I love foods from all over the world, but I’m partial to my native Texas, and adopted New Mexican/Southwestern, cuisine. Chili (with an “i” in Texas) is one of the first things I remember cooking without adult supervision. Granted, I used a Wick Fowler’s 2 Alarm Chili kit, but hey, I was about 12! One used to be able to find good Texas Chili in restaurants in the 70’s (back when the first “Chili’s” restaurants actually served chili!). I guess it lost it’s trendiness. I now live near Waco and haven’t purchased a good bowl of Texas Chili in a LONG time. Result: I have to make it myself.
One day I had tons of game meat, time on my hands, and a craving caused by reading an excellent re-published Texas Monthly Chili Recipe from December 2015. Why not just use the Texas Monthly recipe, you ask? You could, but I think I add some interesting twists on it. First of all, I have written this for deer/elk chili (although it could be made with only beef). I also bring some tricks from beyond the Lone Star State.
Born and raised in Texas, but having lived in New Mexico for many years, I am heavily influenced by both cultures. Hands down, NM has the best chiles (with an “e”) in the world. I worked at New Mexico State University where the hybrid “Big Jim” (a.k.a. “Hatch” chile) chile was developed using a combination of hot Mexican chiles and larger, milder New Mexican ones. Chile is a high art form in NM and NMSU still operates a Chile Pepper Institute.
I’m not a competition chili cookoff guy, but I love good, rich, Texas Chili. To me, it is similar to NM “carne adobada”, which is made with pork and often served more as a side dish. In Texas, however, it is the main course.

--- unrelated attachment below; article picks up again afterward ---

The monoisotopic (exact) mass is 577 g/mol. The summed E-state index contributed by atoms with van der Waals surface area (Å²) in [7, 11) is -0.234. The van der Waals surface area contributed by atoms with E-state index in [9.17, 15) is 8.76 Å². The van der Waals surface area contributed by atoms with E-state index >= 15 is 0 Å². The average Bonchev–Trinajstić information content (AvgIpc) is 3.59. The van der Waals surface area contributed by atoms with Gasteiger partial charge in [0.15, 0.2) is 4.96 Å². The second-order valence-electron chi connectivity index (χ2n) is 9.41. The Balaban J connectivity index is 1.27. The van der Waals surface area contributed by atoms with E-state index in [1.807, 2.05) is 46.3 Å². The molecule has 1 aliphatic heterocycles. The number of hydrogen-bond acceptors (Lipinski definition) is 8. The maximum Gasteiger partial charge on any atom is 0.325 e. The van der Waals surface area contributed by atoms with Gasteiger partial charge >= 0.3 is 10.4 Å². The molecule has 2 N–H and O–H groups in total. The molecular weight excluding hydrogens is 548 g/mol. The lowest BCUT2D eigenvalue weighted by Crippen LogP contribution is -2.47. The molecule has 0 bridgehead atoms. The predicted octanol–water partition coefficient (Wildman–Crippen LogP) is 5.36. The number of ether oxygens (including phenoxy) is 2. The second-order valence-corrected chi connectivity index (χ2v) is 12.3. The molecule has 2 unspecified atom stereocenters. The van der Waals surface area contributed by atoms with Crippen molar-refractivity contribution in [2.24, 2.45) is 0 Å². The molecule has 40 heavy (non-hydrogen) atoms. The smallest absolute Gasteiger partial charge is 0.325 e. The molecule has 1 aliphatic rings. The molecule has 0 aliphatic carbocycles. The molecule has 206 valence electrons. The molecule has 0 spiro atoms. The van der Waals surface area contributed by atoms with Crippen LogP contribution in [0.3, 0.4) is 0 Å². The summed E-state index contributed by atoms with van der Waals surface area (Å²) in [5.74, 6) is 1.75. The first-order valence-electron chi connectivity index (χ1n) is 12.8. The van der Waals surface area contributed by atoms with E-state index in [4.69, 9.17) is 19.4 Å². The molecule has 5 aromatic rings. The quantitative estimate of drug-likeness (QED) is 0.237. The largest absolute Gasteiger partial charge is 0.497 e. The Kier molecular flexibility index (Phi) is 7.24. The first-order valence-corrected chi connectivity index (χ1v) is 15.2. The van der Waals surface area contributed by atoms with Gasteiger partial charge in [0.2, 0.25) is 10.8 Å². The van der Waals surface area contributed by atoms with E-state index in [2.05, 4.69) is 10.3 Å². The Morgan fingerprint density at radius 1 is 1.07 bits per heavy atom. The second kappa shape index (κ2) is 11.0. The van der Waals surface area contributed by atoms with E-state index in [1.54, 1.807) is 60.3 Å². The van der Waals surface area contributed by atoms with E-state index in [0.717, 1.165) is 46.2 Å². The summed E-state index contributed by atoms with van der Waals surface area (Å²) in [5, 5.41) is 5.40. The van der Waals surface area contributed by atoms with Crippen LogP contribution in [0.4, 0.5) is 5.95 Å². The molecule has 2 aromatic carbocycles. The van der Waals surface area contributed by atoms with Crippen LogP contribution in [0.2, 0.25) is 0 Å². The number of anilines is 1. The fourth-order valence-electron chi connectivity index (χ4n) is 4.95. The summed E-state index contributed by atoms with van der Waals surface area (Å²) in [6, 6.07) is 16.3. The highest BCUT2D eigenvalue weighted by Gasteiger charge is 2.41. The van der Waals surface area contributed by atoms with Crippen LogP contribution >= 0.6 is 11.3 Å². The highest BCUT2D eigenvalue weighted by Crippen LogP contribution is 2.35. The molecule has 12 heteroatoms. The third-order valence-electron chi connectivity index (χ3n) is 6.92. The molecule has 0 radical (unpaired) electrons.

Regarding beans: Texans believe beans don’t belong in Chili. I love them, but have to agree that, generally, Texans omit beans. But I love beans and include a modest amount. Shoot me! I mean really, cowboys lived on beans! I don’t know who started that “no beans” thing. If you’re a traditionalist, they’re fully optional.
A few illustrations of the chiles involved:
Enough preamble. Here’s my recipe:
This whole process took 6-7 hours from start to finish. I recommend an evening start, then slow cook overnight so it can rest for a few hours before waking up. Spicy stew dishes are always better after they sit for a while.
This recipe makes 8 quarts.
- 1cup dried pinto beans
- 8-10 Ancho chiles (big dark red crinkly things)
- 6 Chile de Arbol chiles (skinny red chiles)
- 8-10 dried red New Mexico chiles (large, smooth, brighter red chiles)
- 2 onions
- 5-6 lbs game or beef meat
- Chicken bouillon or fresh broth
- Cumin seeds
- Mexican whole oregano
- 2 teaspoons baking cocoa powder
- 4 tbsp flour
- 2-3 onions
- sea salt
- black pepper
- spice grinder
- 8 quart crockpot
- iron pot/skillet
- Chopped red onions on top (don’t skip this!)
- Chopped jalapeños on top (adds a fresh pepper flavor)
- Grated cheese or sour cream on top
- Tortillas or crackers
- Favorite beverage
I used about 5-6 lbs of game meat (a mix of ground and cubed elk, cubed deer, and a couple small deer tenderloins). I browned it heavily (took a long time) and added onions and garlic at the end for flavor. I bought a big tub of Armour Lard at HEB and was very liberal with that when frying it. I did not add any more lard to the recipe. The Texas Monthly article called for 1/3 cup to be used to fry the meat. I used about that much, adding more after pouring off water and grease (see Prepping Game Meat Tips below). The end product still had a reasonable layer of grease on top even though I rinsed and drained the now oily game meat one final time before adding it to the slow cooker pot. I also scooped off the water as it cooked out of the meat (and much of the lard with it) from the meat when it was cooking. I added more lard when necessary (you don’t want the meat too dry). With beef, you might pour off water and add lard, but no need to do a final additional rinsing of the meat. I use a big iron Dutch oven pot and large iron skillet to sauté all the meat. I added the meat directly to the crock pot when it was ready.
Unsolicited Tips for Prepping Game Meat